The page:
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About 2 years ago, our department actually assumed primary responsibility
for this condition and are now accepting these transfers from community EDs
unable to perform the procedure. We most often drain via needle aspiration;
occasional open drainage. Most of our patients are young adults and don't
require sedation. Occasionally there will be a young child and we will
sedate and consult ENT to perform the procedure to ensure there is an
someone attending to the airway. We have adult and pedi ENT 24/7.
-Sam

Samuel J. Prater, MD, CMQ, FAAP, FACEP 
Assistant Professor of Emergency Medicine
Medical Director of Emergency Services, Memorial Hermann Hospital - TMC
	

		
Department of Emergency Medicine 
6431 Fannin Street | Suite JJL 4th Floor | Houston, Texas 77030 
713 704 5007 tel | 713 704 5226  fax
https://med.uth.edu/emergencymedicine/

-----Original Message-----
From: Pediatric Emergency Medicine Discussion List
[mailto:[log in to unmask]] On Behalf Of Halim Hennes
Sent: Tuesday, August 01, 2017 6:49 PM
To: [log in to unmask]
Subject: Re: sedated peritonsillar abscess drainage in PED

Nicely stated Doc. Regardless of how good we are in sedation one has to
think what is best for the patient. When we do these in the ED it is pain
control and local anesthesia. If sedation is required for any reason they
are taken to the OR by our ENT surgeon

Halim
Sent from my iPhone

On Aug 1, 2017, at 5:48 PM, Doc Holiday <[log in to unmask]> wrote:

From: Rachel Tuuri <[log in to unmask]>

> ...interested in knowing if your institution does sedate in the PED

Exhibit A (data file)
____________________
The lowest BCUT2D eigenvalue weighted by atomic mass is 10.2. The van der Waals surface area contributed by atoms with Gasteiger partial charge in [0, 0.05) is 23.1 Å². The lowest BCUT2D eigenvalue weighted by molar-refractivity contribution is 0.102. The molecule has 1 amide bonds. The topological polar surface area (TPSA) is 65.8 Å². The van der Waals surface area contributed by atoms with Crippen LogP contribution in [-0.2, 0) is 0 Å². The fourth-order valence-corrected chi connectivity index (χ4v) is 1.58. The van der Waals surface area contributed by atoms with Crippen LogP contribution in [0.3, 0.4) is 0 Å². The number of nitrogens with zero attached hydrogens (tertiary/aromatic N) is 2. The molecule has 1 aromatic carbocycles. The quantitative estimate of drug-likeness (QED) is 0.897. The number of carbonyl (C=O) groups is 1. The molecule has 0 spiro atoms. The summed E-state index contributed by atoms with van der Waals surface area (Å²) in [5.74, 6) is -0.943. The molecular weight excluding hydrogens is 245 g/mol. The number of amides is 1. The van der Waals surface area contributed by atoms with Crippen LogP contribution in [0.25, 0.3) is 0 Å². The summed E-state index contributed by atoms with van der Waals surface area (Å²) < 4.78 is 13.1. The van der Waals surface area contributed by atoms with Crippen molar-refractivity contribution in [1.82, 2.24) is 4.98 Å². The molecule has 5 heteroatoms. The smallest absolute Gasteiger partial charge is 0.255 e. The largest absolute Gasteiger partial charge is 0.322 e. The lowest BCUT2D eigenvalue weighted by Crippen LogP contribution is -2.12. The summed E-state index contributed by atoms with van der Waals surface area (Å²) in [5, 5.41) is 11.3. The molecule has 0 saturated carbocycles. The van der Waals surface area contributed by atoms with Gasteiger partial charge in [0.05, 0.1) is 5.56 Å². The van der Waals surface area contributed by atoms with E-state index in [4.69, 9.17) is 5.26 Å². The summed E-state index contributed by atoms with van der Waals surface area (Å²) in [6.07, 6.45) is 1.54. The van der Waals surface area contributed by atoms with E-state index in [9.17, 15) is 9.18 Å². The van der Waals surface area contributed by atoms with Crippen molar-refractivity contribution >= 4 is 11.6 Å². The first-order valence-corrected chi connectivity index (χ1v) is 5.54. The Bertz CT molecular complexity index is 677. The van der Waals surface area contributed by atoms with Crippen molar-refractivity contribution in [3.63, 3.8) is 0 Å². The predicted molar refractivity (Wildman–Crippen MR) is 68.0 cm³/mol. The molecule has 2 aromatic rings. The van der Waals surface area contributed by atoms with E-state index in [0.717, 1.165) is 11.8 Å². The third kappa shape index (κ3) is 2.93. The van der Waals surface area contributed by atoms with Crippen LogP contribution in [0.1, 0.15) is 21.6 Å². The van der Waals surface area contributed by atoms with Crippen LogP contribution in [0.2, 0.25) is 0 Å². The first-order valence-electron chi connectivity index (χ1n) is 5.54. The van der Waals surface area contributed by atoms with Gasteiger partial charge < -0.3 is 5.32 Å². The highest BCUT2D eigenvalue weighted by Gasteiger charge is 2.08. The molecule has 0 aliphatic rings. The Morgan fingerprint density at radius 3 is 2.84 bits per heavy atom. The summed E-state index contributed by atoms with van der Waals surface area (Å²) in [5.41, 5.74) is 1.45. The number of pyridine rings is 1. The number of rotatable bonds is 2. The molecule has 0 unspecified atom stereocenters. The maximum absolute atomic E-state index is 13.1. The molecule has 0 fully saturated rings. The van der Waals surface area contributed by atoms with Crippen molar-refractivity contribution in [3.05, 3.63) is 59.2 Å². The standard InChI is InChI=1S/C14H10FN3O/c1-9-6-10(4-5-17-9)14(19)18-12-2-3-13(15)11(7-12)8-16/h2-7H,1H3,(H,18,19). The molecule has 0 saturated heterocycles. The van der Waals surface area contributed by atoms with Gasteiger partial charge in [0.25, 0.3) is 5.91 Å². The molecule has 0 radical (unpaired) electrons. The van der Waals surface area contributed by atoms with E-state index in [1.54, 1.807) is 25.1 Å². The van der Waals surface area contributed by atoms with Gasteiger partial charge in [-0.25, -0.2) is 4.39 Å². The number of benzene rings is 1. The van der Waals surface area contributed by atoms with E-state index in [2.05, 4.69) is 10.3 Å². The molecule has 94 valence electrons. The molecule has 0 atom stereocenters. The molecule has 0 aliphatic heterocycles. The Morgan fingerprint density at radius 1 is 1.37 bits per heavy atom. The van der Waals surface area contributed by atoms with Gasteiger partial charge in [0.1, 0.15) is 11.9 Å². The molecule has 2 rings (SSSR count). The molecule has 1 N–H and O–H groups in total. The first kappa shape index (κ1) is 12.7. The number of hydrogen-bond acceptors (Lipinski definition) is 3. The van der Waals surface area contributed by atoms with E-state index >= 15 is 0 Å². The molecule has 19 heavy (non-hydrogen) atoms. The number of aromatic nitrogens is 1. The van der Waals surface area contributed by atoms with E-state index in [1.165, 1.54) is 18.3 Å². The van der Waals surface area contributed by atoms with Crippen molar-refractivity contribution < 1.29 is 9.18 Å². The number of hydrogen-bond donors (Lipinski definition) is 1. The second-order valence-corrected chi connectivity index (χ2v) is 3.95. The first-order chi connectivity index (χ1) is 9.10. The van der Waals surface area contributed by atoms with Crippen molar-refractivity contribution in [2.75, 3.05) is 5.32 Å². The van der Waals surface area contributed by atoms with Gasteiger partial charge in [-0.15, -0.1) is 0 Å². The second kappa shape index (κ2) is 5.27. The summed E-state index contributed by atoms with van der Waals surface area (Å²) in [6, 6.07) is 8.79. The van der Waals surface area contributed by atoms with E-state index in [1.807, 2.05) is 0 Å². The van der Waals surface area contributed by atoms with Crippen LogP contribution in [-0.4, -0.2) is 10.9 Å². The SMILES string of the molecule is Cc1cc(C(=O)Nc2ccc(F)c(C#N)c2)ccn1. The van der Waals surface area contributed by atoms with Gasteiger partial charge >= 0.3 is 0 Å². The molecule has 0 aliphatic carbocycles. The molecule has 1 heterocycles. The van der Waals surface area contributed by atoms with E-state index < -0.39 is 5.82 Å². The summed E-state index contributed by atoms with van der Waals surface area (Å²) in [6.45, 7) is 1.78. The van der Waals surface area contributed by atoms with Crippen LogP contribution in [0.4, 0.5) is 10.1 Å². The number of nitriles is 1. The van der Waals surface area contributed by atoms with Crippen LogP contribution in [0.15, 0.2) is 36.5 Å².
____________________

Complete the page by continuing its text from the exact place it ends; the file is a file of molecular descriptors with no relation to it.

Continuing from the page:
> for PTA drainage

--> Discouraged at our place... On principle... We have an anaesthesia
department who provide such services for a living and an operating theatre
suite where an environment has been set up to the best standard our
institution can currently achieve for the provision of safe sedation and
surgical environment... To have someone who "also" does sedation provide
this service instead and do so in whichever room in the ED is best at the
time, but not as good as the one built for the purpose, simply appears to be
a step in the wrong direction for us.

This is not a judgement on other places. At our place there is simply always
more EM work that needs to be done than there are EPs who can do it, so it's
not as easy to justify pulling one away to provide some other service
instead of dealing with emergencies. The ED facility is also not set up to
provide on-going and follow-up care should complications ensue - the care
would have to be handed over.

We have less experience with litigation here, but where litigation is more
prevalent, should a complication happen, how does one answer the question of
"there is an anaesthesia expert, whose career is to do these things, working
right next door. He/she provides sedation/anaesthesia for pretty much 90+%
of his professional clinical time. Why did you, who spends 1% or so of your
time providing sedation, decide to spare this patient his/her expertise?"

Before anyone asks, of course, I am fully aware that there are EPs who are
really really good at sedation and there have been studies which showed that
EPs can provide sedation at the same standard... I know quite a few EPs who
are not that good. For a few years now, I quite confidently count myself
among this latter group, but I am completely uncertain when it was that I
dropped out of the "doing enough of it to keep my skills up" group...





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